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Journal of Immigrant and Minority Health

, Volume 19, Issue 5, pp 1132–1139 | Cite as

Substance Use by Immigrant Generation in a U.S.-Mexico Border City

  • Oralia Loza
  • Ernesto Castañeda
  • Brian Diedrich
Original Paper

Abstract

Immigrant generation status has an impact on substance use, with lower use rates for recent immigrants. Substance use surveillance data are reported at the national and state levels; however, no systematic collection of data exists at the city level for the general population. In particular, rates of substance use have not been published for El Paso, Texas. The aims of this study are to estimate the prevalence of substance use among Hispanics in El Paso and to determine the association between substance use and immigrant generation. Hispanic residents of El Paso (N = 837) were interviewed. Demographic, immigration, and substance use data were collected. Bivariate analysis indicated that substance use increased as immigrant generation increased, while perceived problems with substance use decreased. In comparison to Texas and national data, our data showed that the rates of tobacco, marijuana, and illicit drug use were lower among young adults in El Paso.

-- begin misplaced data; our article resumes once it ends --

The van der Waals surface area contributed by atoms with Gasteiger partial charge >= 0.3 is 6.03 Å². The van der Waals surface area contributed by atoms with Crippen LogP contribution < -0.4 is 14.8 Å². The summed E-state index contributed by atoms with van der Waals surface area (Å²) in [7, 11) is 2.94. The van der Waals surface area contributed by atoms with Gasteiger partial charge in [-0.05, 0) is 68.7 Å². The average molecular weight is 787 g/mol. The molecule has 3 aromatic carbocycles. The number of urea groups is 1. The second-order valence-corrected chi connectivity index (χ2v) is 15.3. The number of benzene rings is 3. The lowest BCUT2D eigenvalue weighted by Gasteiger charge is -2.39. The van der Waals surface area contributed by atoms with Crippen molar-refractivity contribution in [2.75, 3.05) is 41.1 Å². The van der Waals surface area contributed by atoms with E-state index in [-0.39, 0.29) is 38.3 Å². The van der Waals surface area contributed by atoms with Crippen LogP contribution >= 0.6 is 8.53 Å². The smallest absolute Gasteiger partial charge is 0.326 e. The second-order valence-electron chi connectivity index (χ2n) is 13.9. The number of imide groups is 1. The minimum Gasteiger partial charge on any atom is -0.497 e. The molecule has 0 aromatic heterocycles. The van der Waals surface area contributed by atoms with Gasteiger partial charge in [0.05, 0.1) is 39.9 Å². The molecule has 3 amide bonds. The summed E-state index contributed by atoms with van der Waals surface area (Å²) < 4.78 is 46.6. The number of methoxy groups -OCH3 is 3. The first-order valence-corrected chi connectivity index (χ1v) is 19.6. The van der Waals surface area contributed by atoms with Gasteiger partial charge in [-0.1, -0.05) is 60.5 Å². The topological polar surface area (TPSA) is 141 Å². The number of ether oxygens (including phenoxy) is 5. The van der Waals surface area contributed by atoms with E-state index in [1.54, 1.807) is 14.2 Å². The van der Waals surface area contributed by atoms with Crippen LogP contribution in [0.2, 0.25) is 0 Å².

Keywords

Substance use Hispanic U.S.-Mexico border Immigrant generation 

Notes

Acknowledgments

The study was conducted with the support of the Hispanic Health Disparities Research Center at the University of Texas at El Paso. The project “Social Determinants of Physical and Mental Health of Migrant and Transient Populations: Health Disparities amongst Hispanics in El Paso” was supported by Award Number P20MD00287 from the National Institute on Minority Health and Health Disparities. The content is solely the responsibility of the authors and does not necessarily represent official views of the National Institute on Minority Health and Health Disparities or the National Institutes of Health.

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Copyright information

© Springer Science+Business Media New York 2016

Authors and Affiliations

  • Oralia Loza
    • 1
  • Ernesto Castañeda
    • 2
  • Brian Diedrich
    • 3
  1. 1.Department of Public Health Sciences, College of Health SciencesUniversity of Texas at El PasoEl PasoUSA
  2. 2.Department of SociologyAmerican UniversityWashingtonUSA
  3. 3.Department of Sociology and Anthropology, College of Liberal ArtsUniversity of Texas at El PasoEl PasoUSA

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